Letting ideas incubate

Oct. 28, 2015
These days, the office manager, Sarah, is reflecting a great deal on the transformation that has happened in her office over the past 10 months.

BY Dorothy Garlough, RDH, MPA

These days, the office manager, Sarah, is reflecting a great deal on the transformation that has happened in her office over the past 10 months. When she looks back on the quagmire of disease that was pervasive within the office, she knows the office was sinking rapidly into a toxic bog. Not only was it an unhealthy culture, but the practice was suffering as well. It was only a matter of time before it imploded.

Today, it is different. The team is now focusing on why they are working where they do, and they are recognizing the many talents of their diverse and multigenerational staff. Their new tag line, "Drake Dental - Empowerment from the Inside Out" was drafted by everyone, and it speaks to each team member in unique ways.

Sarah is grateful on many fronts. She has had the full support of the doctor to drive new initiatives, enabling her to develop a team that networks for creative ideas. She is aware that collaboration is key to success and that old behavioral patterns need to be disrupted in order to establish newer, healthier patterns. Most of all, she is grateful to have had the "discovery cycle," a powerful tool for innovation and new thinking. Learning to ask questions, make observations, network, and experiment has been key to the change in the office. Along with these processes, Sarah actively and regularly practices another element of the discovery cycle: incubation.1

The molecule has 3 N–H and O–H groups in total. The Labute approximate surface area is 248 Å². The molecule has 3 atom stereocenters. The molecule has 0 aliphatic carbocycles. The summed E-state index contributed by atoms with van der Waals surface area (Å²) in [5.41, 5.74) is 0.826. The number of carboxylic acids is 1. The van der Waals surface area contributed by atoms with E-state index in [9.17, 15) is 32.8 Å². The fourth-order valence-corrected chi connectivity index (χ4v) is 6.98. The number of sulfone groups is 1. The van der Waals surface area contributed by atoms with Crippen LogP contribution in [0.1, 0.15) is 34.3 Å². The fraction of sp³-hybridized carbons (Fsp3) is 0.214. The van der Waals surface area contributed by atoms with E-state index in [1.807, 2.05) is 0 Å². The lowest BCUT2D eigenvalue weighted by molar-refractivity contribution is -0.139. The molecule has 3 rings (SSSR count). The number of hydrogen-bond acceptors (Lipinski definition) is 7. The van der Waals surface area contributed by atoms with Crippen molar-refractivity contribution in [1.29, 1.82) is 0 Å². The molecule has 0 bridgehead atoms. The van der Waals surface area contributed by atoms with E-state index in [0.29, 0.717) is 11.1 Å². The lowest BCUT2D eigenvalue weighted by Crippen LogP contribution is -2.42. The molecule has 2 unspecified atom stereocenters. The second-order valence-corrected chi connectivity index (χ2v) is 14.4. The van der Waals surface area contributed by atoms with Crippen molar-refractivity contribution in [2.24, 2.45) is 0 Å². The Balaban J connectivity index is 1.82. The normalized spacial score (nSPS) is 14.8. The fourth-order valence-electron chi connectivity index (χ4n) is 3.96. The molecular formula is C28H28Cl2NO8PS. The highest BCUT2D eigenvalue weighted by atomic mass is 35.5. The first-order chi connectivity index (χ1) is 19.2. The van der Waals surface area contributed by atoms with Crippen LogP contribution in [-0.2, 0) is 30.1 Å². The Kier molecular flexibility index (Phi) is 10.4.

Guidelines for incubation

1. Gather information and data through the "discovery cycle." Learning to question, observe, network, and experiment will aid in broadening your perspective.
2. Recognize that time constraints can help to trigger new solutions and ideas. Don't get stressed about it.
3. Think about the challenge and ask, "What if?" New possibilities occur when we are open to new ideas.
4. Relax: Spend time in nature, meditation, or activities that are uplifting and engaging for you.
5. Practice incubation for creative problem-solving on a regular basis.